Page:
Greek Grammar Beyond the Basics Video Lectures: An Exegetical Syntax of the New Testament (3 DVDS) (Zondervan Academic Course Dvd Study Series)
: For seminary students, pastors, and others seeking to learn biblical Greek, the goal of studying Greek grammar is accurate exegesis of biblical texts. Sound exegesis requires that a student consider grammar within a larger framework including context, lexeme, and...
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For seminary students, pastors, and others seeking to learn biblical Greek, the goal of studying Greek grammar is accurate exegesis of biblical texts. Sound exegesis requires that a student consider grammar within a larger framework including context, lexeme, and other linguistic features. While the trend of some grammarians has been to take a purely grammatical approach to language learning, Greek Grammar Beyond the Basics Video Lectures, together with its accompanying textbooks, integrates the technical requirements for proper Greek interpretation with the actual interests and needs of Bible students.
Systematically linking syntax and exegesis of the New Testament for second-year Greek students, professor and textual critic Daniel B. Wallace explores numerous syntactical categories, some of which are not covered in other Greek studies. These video lectures and accompanying textbooks equip students with the skills they need to do exegesis of biblical texts in a way that is faithful to their intended meaning.
A companion to the widely used textbooks Greek Grammar Beyond the Basics and The Basics of New Testament Syntax, by Daniel B. Wallace, the lectures feature the author teaching through the main sections in the textbooks. Designed with the student in mind, each lecture is approximately 30 to 45 minutes in length. Useful for traditional students, students in distance and online courses, and independent learners alike, these lectures introduce second-year Greek students to syntax and exegesis of the Greek New Testament.
Daniel Baird Wallace (PhD. Dallas Theological Seminary) is a professor of New Testament Studies at Dallas Theological Seminary where he has been tenured since 1995. Wallace is considered an authority on Koine Greek grammar and New Testament textual criticism among evangelical scholars. He has published largely in these fields and has presented many papers at The Society of Biblical Literature as well as The Evangelical Theological Society conferences.Wallace published his first edition of Greek Grammar Beyond The Basics in 1996. It has since become a standard work in the field. He has deited and contributed to Reinventing Jesus: How Contemporary Skeptics Miss the Real Jesus and Mislead Popular Culture, with J. Ed Komoszewski and M. James Sawyer. (Kregel, 2006), Who's Afraid of the Holy Spirit? An Investigation into the Ministry of the Spirit of God Today, with M. James Sawyer (Biblical Studies Press, 2005), The Basics of New Testament Syntax: An Intermediate Grammar. (Zondervan, 2000) and Dethroning Jesus: Exposing Popular Culture's Quest To Unseat The Biblical Christ with Darrell Bock (Baker, 2006).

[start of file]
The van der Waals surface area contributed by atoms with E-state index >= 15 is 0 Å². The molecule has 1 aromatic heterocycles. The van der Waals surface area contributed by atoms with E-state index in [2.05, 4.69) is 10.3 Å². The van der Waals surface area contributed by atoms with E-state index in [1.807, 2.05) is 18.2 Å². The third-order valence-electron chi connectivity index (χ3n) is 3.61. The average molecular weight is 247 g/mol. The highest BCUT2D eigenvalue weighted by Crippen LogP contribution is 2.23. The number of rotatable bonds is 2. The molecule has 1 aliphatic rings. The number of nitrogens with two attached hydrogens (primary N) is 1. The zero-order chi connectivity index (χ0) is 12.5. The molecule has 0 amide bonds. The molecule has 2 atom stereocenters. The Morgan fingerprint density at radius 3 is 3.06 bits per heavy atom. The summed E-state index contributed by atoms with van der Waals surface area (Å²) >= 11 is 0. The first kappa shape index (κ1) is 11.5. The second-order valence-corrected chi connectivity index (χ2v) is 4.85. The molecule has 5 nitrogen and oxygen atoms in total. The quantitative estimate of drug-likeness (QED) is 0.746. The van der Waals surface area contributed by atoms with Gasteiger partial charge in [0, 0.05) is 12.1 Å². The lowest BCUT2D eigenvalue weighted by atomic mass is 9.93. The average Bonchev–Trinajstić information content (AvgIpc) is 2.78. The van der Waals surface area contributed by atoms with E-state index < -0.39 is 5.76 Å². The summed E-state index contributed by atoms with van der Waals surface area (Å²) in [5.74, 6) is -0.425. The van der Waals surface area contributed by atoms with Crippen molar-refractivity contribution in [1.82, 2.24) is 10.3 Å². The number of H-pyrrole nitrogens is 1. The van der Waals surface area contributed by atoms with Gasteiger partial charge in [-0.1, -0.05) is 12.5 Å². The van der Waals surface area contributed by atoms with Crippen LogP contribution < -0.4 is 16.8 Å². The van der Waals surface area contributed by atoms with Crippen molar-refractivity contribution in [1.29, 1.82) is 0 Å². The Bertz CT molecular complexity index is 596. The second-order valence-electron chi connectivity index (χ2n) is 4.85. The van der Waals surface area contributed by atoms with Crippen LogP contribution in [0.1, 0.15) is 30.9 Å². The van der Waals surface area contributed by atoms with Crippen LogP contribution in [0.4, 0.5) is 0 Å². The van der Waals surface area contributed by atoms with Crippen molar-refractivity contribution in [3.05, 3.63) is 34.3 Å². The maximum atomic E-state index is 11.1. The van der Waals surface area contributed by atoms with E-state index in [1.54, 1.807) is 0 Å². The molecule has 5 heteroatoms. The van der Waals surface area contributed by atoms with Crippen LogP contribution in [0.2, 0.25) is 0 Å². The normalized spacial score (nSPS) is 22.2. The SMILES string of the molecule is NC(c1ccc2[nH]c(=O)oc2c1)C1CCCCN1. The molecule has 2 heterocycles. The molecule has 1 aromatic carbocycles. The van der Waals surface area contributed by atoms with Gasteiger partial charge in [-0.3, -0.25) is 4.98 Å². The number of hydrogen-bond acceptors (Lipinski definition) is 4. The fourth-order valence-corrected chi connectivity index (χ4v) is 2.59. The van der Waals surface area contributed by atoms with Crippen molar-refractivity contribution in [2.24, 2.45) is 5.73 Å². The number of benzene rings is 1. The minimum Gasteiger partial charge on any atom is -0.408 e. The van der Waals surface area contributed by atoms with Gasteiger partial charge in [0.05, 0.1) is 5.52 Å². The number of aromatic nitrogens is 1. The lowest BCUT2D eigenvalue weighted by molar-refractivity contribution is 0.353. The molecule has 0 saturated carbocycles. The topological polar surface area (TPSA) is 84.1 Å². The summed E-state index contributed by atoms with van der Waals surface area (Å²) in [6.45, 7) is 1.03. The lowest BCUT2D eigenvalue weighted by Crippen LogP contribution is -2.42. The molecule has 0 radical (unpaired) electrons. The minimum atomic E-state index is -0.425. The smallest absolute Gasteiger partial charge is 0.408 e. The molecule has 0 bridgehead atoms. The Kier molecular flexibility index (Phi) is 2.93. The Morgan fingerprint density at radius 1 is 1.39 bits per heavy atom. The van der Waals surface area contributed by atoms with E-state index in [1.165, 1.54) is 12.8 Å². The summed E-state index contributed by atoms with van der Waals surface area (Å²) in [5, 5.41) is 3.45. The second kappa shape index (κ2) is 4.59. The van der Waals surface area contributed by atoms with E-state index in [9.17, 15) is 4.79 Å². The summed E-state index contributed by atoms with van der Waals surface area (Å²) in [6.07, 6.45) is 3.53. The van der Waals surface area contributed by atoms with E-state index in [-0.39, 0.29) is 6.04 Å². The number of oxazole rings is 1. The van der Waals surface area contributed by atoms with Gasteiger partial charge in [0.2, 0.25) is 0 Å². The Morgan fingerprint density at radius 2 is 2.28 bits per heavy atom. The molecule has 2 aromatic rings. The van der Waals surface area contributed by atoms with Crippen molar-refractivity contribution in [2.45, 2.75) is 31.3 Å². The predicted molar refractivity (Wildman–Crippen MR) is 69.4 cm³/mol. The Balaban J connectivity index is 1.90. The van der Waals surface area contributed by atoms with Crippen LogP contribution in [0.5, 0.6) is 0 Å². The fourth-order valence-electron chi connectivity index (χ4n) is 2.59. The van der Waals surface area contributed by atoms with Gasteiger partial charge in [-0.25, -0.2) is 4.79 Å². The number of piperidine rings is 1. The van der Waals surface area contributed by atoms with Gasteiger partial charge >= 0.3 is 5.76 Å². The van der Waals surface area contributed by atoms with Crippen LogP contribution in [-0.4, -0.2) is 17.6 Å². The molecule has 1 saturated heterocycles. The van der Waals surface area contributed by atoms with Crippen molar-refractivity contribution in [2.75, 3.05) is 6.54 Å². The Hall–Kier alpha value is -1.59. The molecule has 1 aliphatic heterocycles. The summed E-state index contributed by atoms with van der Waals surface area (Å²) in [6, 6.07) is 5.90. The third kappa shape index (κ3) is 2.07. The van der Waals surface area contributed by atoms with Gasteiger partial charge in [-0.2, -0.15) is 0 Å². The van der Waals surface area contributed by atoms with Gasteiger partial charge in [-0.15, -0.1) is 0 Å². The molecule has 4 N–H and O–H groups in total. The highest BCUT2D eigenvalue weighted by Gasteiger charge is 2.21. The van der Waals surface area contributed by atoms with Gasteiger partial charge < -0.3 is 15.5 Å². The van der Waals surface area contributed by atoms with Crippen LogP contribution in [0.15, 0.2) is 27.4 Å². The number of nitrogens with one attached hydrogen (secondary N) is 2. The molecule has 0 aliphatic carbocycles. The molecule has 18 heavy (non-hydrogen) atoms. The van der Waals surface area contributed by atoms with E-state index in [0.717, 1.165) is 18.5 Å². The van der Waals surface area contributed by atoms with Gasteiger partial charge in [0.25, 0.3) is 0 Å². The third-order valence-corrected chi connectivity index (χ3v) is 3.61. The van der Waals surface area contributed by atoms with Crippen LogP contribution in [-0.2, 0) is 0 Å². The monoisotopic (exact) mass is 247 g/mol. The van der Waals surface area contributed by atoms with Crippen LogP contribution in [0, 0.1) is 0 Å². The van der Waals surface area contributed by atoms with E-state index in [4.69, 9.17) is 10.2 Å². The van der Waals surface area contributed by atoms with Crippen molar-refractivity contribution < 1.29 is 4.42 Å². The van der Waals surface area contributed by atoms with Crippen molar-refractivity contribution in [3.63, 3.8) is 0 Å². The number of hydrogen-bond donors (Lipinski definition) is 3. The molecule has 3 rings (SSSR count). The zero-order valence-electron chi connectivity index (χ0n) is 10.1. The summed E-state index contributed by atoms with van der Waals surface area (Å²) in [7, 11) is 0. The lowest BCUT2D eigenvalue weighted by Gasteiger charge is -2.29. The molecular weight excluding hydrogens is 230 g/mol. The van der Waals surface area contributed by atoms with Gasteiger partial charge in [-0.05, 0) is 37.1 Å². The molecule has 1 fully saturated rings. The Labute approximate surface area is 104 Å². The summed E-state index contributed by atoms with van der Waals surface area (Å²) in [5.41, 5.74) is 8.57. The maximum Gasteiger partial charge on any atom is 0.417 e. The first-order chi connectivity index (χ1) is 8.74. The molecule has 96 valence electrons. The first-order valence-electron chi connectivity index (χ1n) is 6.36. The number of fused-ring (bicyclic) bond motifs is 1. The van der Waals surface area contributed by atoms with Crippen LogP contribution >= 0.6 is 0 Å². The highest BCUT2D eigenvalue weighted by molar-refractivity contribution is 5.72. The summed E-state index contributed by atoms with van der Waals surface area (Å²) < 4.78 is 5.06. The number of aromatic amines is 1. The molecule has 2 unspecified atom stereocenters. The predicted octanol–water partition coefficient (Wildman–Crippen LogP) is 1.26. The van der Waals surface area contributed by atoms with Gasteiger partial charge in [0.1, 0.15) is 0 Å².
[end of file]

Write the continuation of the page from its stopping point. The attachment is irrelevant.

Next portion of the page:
- :contents1.the Language Of The New Testamentsyntax Proper Part 12.nominative Case3.vocative Case4.genitive Case5.dative Case6.accusative Case7.the Article, Part 1: Function, Regular Uses, Absence8.the Article, Part 2: Special Uses And Non-uses Of The Article9.adjectives10.pronouns11.prepositionssyntax Properpart 212.person And Number13.active Voice14.middle Voice15.passive Voice16.indicative Mood17.subjunctive Mood18.optative Mood19.imperative Mood20.present Tense21.imperfect Tense22.aorist Tense23.future Tense24.perfect And Pluperfect Tense25.the Infinitive26.the Participlesyntax Of The Clause27.introduction To Greek Clauses28.the Role Of Conjunctions29.conditional Sentences30.volitional Clauses